DUBAI, United Arab Emirates — The next scheduled stop on the Arab protest tour: Kuwait. This, however, is more of a return engagement.

Calls for anti-government rallies Tuesday are an extension of nasty political skirmishes in Kuwait that were under way long before the first glint of dissent that began in Tunisia more than two months ago.

Kuwait has the Gulf's most powerful and combative parliament, and opposition lawmakers have already taken bold shots at the ruling emir's inner circle, including twice staging no-confidence motions since December 2009 that nearly brought down the prime minister. The plan now is to take the demands for a political overhaul to the streets in the style of Egypt and nearby Bahrain.

But while the tactics may be similar, it also shows that each of the Middle East's protest movements carries its own spirit.

"There's a distinct personality to each place and each protest," said Shadi Hamid, director of research at The Brookings Doha Center in Qatar. "That's the challenge for policy makers trying to make sense of it all."

Libya and Yemen are all-or-nothing fights to bring down the leadership. Oman has generally cooled after an angry start — with protesters staging sit-in rallies to push for more jobs and state handouts, while being careful not to speak ill of the lute-playing sultan who has ruled for 40 years. Bahrain's protests tap into deep-rooted claims of discrimination by the majority Shiites against the Sunni monarchy.

The rumblings in Saudi Arabia — where protesters have called for a show of force Friday — seek even small breaks in the absolute control in the ruling House of Saud.

Kuwait would join the Arab protest roster with quite a bit of experience and could become another Arab hot spot.

Kuwait's opposition bloc in parliament — a mix of Islamists and anti-corruption reformists — has gone toe-to-toe for years with the hand-picked government of the emir, Sheik Sabah Al Ahmed Al Sabah, over allegations that include financial mismanagement and attempts to roll back political freedoms. The dissident lawmakers draw heavily from the desert provinces outside Kuwait City, where many feel overlooked by the ruling dynasty and cut out of the country's oil wealth.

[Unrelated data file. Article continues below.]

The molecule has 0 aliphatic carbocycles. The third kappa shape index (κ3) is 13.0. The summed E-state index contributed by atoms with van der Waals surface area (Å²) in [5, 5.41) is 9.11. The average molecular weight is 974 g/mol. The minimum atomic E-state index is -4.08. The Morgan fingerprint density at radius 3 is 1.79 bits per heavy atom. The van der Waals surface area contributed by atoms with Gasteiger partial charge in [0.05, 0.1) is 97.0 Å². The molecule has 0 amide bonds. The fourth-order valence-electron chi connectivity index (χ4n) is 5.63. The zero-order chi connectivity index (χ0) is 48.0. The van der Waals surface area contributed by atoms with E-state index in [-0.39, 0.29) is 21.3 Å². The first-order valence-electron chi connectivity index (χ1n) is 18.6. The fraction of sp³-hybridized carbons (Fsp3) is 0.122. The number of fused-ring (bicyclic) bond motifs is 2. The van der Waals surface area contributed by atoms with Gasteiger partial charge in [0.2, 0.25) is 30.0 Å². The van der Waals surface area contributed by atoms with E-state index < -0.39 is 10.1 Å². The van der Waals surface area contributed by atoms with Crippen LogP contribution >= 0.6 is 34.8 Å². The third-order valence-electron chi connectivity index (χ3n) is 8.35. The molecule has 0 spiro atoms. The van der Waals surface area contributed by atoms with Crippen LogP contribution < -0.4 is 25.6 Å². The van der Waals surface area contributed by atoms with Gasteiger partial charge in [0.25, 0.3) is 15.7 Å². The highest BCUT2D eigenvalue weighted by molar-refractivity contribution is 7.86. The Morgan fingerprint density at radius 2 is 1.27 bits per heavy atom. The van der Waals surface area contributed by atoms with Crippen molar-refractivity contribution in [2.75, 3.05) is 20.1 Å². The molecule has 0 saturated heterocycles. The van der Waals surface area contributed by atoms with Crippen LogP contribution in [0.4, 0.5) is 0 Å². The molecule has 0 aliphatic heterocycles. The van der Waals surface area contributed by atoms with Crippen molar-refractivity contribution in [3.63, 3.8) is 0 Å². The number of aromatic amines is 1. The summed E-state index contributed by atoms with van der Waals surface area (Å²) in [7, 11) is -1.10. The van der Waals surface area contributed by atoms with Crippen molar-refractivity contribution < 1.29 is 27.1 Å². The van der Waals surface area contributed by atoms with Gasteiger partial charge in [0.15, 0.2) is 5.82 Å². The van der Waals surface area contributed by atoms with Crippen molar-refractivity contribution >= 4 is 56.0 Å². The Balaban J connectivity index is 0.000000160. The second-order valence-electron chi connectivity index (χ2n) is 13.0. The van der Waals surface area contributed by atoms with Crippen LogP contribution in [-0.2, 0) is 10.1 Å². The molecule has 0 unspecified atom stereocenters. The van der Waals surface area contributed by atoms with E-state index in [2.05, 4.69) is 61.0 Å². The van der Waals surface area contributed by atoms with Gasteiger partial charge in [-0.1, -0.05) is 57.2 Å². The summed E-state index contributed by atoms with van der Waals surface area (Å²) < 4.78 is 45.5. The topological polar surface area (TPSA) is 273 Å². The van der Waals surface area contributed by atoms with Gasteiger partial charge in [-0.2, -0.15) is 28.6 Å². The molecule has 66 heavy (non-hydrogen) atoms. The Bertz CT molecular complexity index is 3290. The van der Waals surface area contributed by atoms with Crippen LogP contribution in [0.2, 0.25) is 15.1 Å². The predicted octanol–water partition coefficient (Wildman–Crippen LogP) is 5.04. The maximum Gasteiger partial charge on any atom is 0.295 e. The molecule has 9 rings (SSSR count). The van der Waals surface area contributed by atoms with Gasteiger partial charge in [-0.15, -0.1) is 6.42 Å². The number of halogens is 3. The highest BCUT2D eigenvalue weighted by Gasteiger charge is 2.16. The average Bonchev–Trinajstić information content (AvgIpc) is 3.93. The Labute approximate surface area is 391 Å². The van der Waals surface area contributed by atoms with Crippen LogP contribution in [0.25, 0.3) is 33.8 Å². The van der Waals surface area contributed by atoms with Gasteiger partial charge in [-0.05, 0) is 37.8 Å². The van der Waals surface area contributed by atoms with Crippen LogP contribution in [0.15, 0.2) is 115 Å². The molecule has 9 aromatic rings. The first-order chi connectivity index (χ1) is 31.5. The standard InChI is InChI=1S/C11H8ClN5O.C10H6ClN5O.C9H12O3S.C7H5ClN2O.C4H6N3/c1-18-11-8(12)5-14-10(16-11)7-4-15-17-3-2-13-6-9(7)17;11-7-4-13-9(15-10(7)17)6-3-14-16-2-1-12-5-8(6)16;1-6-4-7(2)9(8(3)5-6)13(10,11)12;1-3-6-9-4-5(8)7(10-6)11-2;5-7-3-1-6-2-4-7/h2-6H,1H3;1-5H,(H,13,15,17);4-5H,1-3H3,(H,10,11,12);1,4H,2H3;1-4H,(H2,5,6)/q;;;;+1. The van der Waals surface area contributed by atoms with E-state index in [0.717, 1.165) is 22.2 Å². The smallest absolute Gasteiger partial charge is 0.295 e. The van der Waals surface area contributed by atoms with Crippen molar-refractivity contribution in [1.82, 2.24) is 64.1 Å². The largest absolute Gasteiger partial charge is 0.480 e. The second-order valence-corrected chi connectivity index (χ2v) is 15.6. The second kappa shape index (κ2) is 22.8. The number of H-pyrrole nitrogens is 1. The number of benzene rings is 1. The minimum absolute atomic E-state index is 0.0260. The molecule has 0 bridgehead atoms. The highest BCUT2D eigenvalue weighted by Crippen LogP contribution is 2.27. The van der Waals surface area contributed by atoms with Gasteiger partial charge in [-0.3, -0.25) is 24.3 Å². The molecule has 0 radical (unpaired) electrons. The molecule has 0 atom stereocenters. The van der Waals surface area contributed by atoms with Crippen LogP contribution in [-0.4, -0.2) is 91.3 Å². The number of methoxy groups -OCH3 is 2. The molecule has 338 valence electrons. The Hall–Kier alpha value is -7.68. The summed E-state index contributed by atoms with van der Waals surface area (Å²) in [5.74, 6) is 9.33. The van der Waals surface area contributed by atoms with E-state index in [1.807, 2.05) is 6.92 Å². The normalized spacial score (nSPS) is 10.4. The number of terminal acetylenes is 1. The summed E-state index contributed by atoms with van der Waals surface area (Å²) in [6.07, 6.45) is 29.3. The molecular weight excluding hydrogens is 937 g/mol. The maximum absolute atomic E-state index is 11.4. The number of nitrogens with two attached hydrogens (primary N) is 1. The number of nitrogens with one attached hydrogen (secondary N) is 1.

The most significant change this week could be adding pro-reform youth groups into the fray. At a protest strategy meeting last week, some organizers of new youth-oriented factions — including one called Kafi, or Enough, in Arabic — pledged to occupy a main square in Kuwait City to copy the round-the-clock stand by demonstrators in Bahrain's Pearl Square.

The top target for Kuwait's protesters is the prime minister, Sheik Nasser Al Mohammed Al Sabah, who has been accused of trying to limit political freedoms and muzzle dissenting voices.

Sheik Nasser — a nephew of the emir — narrowly survived a parliament vote in January that would have forced him to resign. Weeks earlier, he was grilled in a rare parliamentary questioning session called after security forces clashed with opposition deputies and their supporters at a December rally. The prime minister, who took office in 2006, also survived a no-confidence vote in December 2009 after allegations that public funds were misused.

The opposition is also demanding fast-track parliament elections, claiming some pro-government lawmakers won seats in 2009 through vote rigging.

There are no major calls to try to wipe out the ruling dynasty, which has held power for more than 250 years. But Bahrain's uprising also began with no direct denunciations of the king, and the anti-royal sentiment grew as the crackdowns turned deadly, including gunfire on marchers.

In Kuwait last week, security forces fired tear gas to disperse protests by the descendants of desert nomads, known as bidoon, demanding citizenship and the generous state benefits that go with it, such as free health care and public service jobs.

"The opposition wants a government that is responsive to parliament, but you have a political system that is essentially responsive to the ruling family and, to a great extent, often comprising the ruling family," said F. Gregory Gause III, an expert on Gulf affairs at the University of Vermont. "How do you reach a compromise between these two principles? Something has got to give."

Kuwait's leader has already cut loose one top government minister last month. It was enough for opposition groups to postpone protest rallies until this week.

Sheik Jaber Al-Khaled Al Sabah stepped down as interior minister after a suspect arrested for illegal liquor sales was allegedly tortured to death while in police custody. Sheik Jaber was replaced by another close relative of the emir.

In January, Kuwait's emir also granted 1,000 dinars ($3,559) and free food coupons for each of the 1 million citizens. The gifts were linked to three anniversaries early this year: 50 years of independence, the 20th anniversary of the U.S.-led invasion that drove out Iraqi troops and the fifth year of Sheik Sabah's rule.

But it also came just as stunned Arab leaders watched the revolt in Tunisia swell into an unstoppable force.

"The absence of political freedoms, tyranny, corruption and the inability to make ends meet — all these and other problems are the same" around the region, said Jordan-based political analyst Labib Kamhawi.

"The primary cause of all this is the regimes. However, some countries which are able to pre-empt the problems through quick concessions and serious reforms may be able to survive the turbulence."